It’s Thursday night in Galway City and the kids are delighted with life. They’re clambering through Eyre Square, pushing each other towards throbbing clubs and swaying outside bars blasting the same pop music that accompanies every promo for every show on Comedy Central. The girls are wrapped in shiny dresses, tottering on stilettos, and the boys abuse each other while taking money out of ATMs.
“It’s only eleven and you’re already on fruit drinks,” they jeer. “Ya daft eejit. You disgrace.”
The night is cool, fresh, and clear. I pass shuttered storefronts and peek into side streets lined with crumbling stone walls. Waves of lovely trad music beckon me and then I’m inside a pub called Taaffes.
Taaffes is crammed to the gills, overflowing with laughter and good craic. I find a secluded nook in a corner facing the trad music trio; two guitars, one accordion. The rhythm is infectious, inescapable. Falling under its spell, I focus on a painting of a claddagh ring on the wall, and then on a large plaque hung with Coats of Arms for the Fourteen Tribes of Galway. When the trio plays “Galway Girl,” the girls in the pub go wild. Next to me, there is a young woman with a pink buzzcut wearing a short black lace frock, cinched at the waist with a black corset belt. Her friends are two girls – one, small and brunette and the other with curly hair. They make me think of myself and Gia at their age, when Friday nights meant haunting Irish bars and pumping The Rolling Stones and David Bowie into the jukeboxes all night long.
A cold wave of briny beer splashes over me, soaking into my coat and raining over my purse. I look up and a man in a red plaid shirt is gaping at me.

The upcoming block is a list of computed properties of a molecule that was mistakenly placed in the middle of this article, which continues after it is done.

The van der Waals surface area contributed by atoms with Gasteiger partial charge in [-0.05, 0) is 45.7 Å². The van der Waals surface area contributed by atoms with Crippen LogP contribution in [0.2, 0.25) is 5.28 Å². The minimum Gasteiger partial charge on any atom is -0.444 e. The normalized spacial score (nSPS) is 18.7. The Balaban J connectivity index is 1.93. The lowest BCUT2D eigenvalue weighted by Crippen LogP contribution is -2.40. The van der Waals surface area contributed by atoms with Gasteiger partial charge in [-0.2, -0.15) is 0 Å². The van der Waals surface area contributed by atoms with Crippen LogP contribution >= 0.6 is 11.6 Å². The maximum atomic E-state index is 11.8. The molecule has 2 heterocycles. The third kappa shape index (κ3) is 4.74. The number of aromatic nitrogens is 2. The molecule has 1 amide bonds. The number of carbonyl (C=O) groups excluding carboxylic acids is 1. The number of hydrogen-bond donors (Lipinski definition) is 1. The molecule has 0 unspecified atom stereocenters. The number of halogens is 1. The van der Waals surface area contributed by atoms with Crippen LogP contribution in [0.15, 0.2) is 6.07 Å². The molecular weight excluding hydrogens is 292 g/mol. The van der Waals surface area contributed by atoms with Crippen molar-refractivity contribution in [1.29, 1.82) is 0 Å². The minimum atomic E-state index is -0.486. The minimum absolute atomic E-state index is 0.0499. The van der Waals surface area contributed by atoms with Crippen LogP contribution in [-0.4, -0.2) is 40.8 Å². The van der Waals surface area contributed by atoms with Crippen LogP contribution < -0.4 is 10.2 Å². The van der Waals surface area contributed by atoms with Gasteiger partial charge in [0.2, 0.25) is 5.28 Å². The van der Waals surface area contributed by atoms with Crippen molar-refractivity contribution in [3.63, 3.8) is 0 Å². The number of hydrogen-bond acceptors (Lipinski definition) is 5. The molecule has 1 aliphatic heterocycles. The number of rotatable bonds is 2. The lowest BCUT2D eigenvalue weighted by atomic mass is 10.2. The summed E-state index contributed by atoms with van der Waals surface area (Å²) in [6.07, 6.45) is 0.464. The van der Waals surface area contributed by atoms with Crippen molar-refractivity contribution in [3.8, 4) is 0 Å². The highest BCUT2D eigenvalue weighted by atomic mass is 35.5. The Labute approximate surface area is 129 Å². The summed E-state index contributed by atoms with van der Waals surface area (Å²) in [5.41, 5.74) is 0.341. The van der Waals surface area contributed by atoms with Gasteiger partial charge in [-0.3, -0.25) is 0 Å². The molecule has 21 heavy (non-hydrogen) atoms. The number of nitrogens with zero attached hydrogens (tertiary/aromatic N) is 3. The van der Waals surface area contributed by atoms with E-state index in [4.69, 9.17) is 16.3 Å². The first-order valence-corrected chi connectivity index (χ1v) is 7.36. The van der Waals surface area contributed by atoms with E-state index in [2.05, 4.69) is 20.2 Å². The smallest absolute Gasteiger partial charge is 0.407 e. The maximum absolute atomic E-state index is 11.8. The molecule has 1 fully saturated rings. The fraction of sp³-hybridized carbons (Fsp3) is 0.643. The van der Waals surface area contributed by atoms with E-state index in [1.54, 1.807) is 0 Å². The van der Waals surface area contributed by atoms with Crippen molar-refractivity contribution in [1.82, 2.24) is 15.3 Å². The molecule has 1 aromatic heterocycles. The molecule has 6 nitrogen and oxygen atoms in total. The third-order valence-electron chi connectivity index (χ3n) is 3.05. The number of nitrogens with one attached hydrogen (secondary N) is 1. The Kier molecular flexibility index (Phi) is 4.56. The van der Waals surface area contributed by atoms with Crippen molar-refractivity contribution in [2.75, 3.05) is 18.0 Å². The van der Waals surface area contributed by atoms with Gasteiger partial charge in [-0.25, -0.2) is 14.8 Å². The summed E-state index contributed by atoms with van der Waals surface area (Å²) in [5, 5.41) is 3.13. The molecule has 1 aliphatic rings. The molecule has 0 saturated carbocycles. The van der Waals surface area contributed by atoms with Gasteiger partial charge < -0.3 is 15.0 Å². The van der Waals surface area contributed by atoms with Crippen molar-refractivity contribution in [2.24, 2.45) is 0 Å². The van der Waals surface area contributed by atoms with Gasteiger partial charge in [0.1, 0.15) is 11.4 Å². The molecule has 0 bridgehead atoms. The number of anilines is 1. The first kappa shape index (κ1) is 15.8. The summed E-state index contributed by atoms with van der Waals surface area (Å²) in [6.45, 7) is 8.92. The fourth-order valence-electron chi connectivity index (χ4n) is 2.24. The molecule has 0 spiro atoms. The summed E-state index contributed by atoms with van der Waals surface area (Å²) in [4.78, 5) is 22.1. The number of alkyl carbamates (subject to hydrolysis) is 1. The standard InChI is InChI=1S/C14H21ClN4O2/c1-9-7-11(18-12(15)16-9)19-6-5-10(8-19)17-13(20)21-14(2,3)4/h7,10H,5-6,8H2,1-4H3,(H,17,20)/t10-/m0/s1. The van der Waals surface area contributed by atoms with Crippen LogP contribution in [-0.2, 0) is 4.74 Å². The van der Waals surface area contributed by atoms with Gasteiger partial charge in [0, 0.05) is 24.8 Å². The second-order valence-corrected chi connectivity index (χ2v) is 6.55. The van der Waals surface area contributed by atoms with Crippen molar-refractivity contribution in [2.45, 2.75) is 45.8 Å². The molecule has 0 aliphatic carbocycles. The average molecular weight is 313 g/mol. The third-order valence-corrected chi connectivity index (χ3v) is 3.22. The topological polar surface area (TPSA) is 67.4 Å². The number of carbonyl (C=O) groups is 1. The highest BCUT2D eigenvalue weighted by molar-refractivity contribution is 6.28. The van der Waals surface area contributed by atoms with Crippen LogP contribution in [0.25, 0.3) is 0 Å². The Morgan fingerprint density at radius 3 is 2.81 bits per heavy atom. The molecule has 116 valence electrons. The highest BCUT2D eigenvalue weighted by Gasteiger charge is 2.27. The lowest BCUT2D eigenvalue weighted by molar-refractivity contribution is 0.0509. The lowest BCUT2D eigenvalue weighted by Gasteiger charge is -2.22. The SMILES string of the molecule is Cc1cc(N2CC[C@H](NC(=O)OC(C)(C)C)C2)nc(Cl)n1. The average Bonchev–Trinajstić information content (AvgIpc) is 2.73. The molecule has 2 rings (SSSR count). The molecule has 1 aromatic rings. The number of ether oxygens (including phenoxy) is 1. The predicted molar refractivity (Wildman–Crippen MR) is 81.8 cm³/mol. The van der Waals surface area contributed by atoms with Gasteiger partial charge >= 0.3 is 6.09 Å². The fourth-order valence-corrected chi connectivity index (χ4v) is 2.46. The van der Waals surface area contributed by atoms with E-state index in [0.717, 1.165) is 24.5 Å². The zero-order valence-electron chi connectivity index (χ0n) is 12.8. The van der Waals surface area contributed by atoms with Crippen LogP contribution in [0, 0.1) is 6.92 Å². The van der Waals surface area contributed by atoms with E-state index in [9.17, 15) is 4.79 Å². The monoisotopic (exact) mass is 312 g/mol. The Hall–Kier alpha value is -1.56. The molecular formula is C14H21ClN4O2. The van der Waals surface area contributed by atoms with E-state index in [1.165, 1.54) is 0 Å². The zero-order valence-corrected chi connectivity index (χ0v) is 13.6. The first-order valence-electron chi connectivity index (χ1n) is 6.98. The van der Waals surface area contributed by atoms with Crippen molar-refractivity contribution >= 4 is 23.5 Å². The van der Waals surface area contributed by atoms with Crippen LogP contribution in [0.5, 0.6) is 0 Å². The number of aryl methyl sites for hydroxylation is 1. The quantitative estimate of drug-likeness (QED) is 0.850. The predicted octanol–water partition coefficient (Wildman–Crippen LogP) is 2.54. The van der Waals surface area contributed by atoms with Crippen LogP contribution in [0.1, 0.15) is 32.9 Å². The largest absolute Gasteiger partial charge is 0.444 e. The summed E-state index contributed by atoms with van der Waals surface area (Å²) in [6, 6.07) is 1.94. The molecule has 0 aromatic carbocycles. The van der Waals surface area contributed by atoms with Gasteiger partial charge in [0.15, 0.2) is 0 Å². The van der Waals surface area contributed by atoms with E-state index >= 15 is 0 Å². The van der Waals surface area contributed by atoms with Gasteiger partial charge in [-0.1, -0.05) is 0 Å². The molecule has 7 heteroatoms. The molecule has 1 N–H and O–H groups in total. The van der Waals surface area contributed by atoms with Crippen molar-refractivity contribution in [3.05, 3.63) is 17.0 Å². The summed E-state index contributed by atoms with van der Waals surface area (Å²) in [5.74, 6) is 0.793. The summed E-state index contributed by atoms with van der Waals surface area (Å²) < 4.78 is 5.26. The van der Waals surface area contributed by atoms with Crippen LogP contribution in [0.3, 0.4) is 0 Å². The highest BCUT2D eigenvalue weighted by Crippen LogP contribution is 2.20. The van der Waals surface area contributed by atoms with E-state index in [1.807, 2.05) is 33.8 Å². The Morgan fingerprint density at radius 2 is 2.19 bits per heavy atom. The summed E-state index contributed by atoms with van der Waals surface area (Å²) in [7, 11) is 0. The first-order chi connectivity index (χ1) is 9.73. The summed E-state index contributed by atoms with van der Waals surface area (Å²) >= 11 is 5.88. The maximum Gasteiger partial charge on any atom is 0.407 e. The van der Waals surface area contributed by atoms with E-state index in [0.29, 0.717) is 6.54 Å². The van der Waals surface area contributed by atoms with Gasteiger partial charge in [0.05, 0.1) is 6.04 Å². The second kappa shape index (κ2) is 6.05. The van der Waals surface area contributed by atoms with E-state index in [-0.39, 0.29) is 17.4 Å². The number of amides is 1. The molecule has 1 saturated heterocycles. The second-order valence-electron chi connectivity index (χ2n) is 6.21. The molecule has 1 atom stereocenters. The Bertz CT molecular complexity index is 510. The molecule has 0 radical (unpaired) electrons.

“I’m sorry,” he says – clearly drunk. I’m dripping and can smell the stench of beer rising from my clothes, but remain calm with despair. The drunk’s friends bring me a moist washcloth and a handful of napkins from the bar while the girls at the next table pass me packets of tissues. I return their gentle smiles with whispered thanks, mopping up the pools of dark stout as best as I can. I go through five tissues and three napkins before my coat stops squishing. The drunk in the red plaid shirt is nowhere in sight. I try to take comfort in the fact that now I no longer have to wonder whether it’s time to have my coat dry cleaned; mystery solved.
I leave and walk back towards Eyre Square. A pony cart whizzes by me on the empty street as the girl inside throws her head back and laughs with silvery glee.
“There’s a joy ride if I ever saw one,” a boy on the corner says affectionately. Just then, a Garda van begins its ominous lumber through the narrow road, pushing insistently through the groups of drunken kids.
“That’s not on!” the drunken kids cry and when the van stops, they scamper to the drivers’ window for a natter with the Gardaí. As curious as I am to hear what drunken people could possibly have to say to police officers, I push on. Early start tomorrow, after all.
At the Street Wok on the corner of the square, a drunk teenager in a track suit calls, “Mary, Mary,” at me while I make my order. I’ve paid before I realize he’s saying, “A-Mary-can.”
In my hotel room, I settle down with my paper carton of noodles in black bean sauce. I enjoy it with my 15th Cadbury Creme Egg of the season.